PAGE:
An Analysis of Fatalities and Injuries Related to Tire Safety at U.S. Mining Operations - PowerPoint PPT Presentation

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An Analysis of Fatalities and Injuries Related to Tire Safety at U.S. Mining Operations


NIOSH Spokane Research Laboratory. Hazards to Maintenance Workers: Frequent heavy lifting ... 315 E. Montgomery Ave. Spokane, WA 99207 (509)354-8000. Email: ... – PowerPoint PPT presentation

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Title: An Analysis of Fatalities and Injuries Related to Tire Safety at U.S. Mining Operations

An Analysis of Fatalities and Injuries Related
to Tire Safety at U.S. Mining Operations
  • Developed by
  • Jami Girard Dwyer, P.E., C.M.S.P.
  • Mining Engineer
  • National Institute for Occupational Safety and
  • Spokane Research Laboratory
  • 315 E. Montgomery Ave.
  • Spokane, WA 99207
  • (509)354-8000

NIOSH Spokane Research Laboratory
Hazards to Maintenance Workers
  • Frequent heavy lifting
  • High pressure hoses and vessels
  • Work in awkward or confining spaces
  • Exposure to potentially hazardous substances
    (oil, gas, engine fluids, welding fumes, etc.)
  • Proximity to moving parts, hand tools, and
  • Maintenance work in non-optimum conditions (i.e.
    servicing equipment in the mine instead of the
  • And many more...

Tire-Related Fatalities
Tire explosion which resulted in a fatality
Between 1980 and the 2nd quarter of 2001, there
were 31 tire-related fatalities in the mining
Frequency of Tire-Related Fatalities(1980-2001.2)
n 31
Tire-related fatalities account for a relatively
low proportion of occupational fatalities in
mining. However, focused safety, training, and
other prevention efforts should effectively
eliminate this cause of death.
Tire-related fatalities 1980-2001.2
Distribution of 31 fatalities by job-type
72 of tire-related fatalities were to mechanics
and repairmen.
Tire-Related FatalitiesGrouped by Accident Type
Tire Fatalities
  • Explosions In many cases, workers were applying
    heat to the rim or lugs which caused an expansion
    in air pressure in the tire.
  • Safety tips1
  • NEVER apply heat to a rim or rim assembly that
    has an inflated (or deflated) tire mounted on it.
    Even deflated tires may explode.
  • Rough terrain, and malfunctioning or excessive
    braking can also cause heat to build up on a
  • Personnel should stand out of the trajectory of a
    tire when inflating or inspecting the rim
  • The use of barriers or restraining devices is
    recommended where applicable.
  • Do not inflate beyond manufacturer-recommended

1Tire and Rim Safety Awareness Program, MSHA
Instruction Guide No. 60, 1996
Tire Fatalities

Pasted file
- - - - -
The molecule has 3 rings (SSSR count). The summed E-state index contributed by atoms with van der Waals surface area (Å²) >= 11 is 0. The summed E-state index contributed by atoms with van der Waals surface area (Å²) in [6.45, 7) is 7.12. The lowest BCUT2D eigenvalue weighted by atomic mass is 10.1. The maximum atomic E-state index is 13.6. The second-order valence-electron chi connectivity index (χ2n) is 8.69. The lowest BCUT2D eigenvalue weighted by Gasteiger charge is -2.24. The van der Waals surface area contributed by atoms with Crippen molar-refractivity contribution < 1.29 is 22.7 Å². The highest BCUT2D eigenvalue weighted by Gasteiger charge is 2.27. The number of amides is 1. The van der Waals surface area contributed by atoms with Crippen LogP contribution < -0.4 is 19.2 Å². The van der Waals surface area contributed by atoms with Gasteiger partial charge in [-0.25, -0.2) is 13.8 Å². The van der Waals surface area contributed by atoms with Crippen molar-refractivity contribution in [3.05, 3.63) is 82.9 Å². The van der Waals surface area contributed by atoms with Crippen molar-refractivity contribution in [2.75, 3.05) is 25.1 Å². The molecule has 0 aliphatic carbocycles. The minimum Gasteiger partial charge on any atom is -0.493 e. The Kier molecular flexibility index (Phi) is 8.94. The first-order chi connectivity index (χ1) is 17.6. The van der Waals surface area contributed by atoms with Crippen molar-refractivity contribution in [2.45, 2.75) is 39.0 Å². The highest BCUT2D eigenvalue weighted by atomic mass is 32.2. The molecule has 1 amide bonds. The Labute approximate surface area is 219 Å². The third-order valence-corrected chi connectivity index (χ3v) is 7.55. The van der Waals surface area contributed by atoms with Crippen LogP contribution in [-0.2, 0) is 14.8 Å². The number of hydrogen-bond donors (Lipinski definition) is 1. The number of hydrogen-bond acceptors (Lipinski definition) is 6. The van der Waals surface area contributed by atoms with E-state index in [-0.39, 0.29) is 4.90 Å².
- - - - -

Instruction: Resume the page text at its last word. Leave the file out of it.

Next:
• Tire Fell on Victim Tire was improperly secured
    and tipped over or fell from a height onto the
  • Safety tips
  • Fix tires securely when using boom trucks,
    slings, fork lifts, or bead hooks to move tires.
  • Set tires flat on ground or far enough away from
    personnel that if a tire does tip over all
    personnel are clear. Warning watch for rolling
    tires, and do not walk beneath suspended loads!
  • Lugs, rims, and other accessories on large
    equipment are heavy enough to cause fatal or
    disabling injuries. Use the same precautions
    with these items.

SRL photo
Tire Fatalities
  • Auxiliary Equipment Worker was fatally injured
    when tools or equipment used in tire-related
    activities failed, were used improperly, or were
    the primary source of injury (examples include
    items such as jacks, tire irons, hand tools, boom
  • Safety tips
  • Always use tools in the manner for which they are
  • Inspect jacks, hydraulic lifts, slings, and
    chains before use.
  • Do not work beneath suspended loads or equipment.
  • Secure vehicle with brakes, chocks, etc. to avoid
  • Where possible, work on a clean, dry, flat
    surface. Maintain shop housekeeping.

SRL photo
All of these safety tips and more can be found in
Instruction Guide 60, available from MSHA.
Tire-Related Injuries
  • 1995-2001.2

About the injury data...
  • Only those records directly linked to tire
    incidents causing reportable, lost-time accidents
    were included in this analysis.
  • Injury data time period 1995-2001.2

About this data (continued)...
  • MSHA accident/illness classifications were used
    to categorize data.
  • Lost-time, non-fatal tire-related incidents were
    found in all of the following MSHA
  • Exploding Vessels Under Pressure
  • Hand Tools
  • Falling, Rolling, Sliding Rock or Material of
    Any Kind
  • Handling Material
  • Machinery
  • Powered Haulage, and
  • Other

Distribution of Lost Days as Reported by
Accident Category Tire-related Injuries
Lost Days Summary by Accident Category
Tire-related Injuries 1995-2001.2
Lost Days Lost days charged Avg days lost Median of Accidents
Handling Material 56 7656 31 16 87
Hand Tools 19 2531 29 12 217
Exploding Vessels 16 2102 49 28 43
Machinery 6 770 23 19 10
Powered Haulage 3 423 38 29 11
Falling/Rolling/Sliding Matl. lt1 91 46 -- 2
In summary...
  • Multiple analyses of tire-related injury data are
    useful for determining which categories have the
    most lost days, highest accident frequencies, and
    for providing information on the types of
    injuries most likely to occur.
  • However, more detailed information about what
    REALLY happened is necessary to formulate useful
    safety interventions and effective training

Data Analysis of Tire-Related Injuries
  • Contact
  • Jami (Girard) Dwyer,
  • Mining Engineer
  • NIOSH Spokane Research Lab
  • 315 E. Montgomery Ave.
  • Spokane, WA 99207
  • (509)354-8000
  • Email
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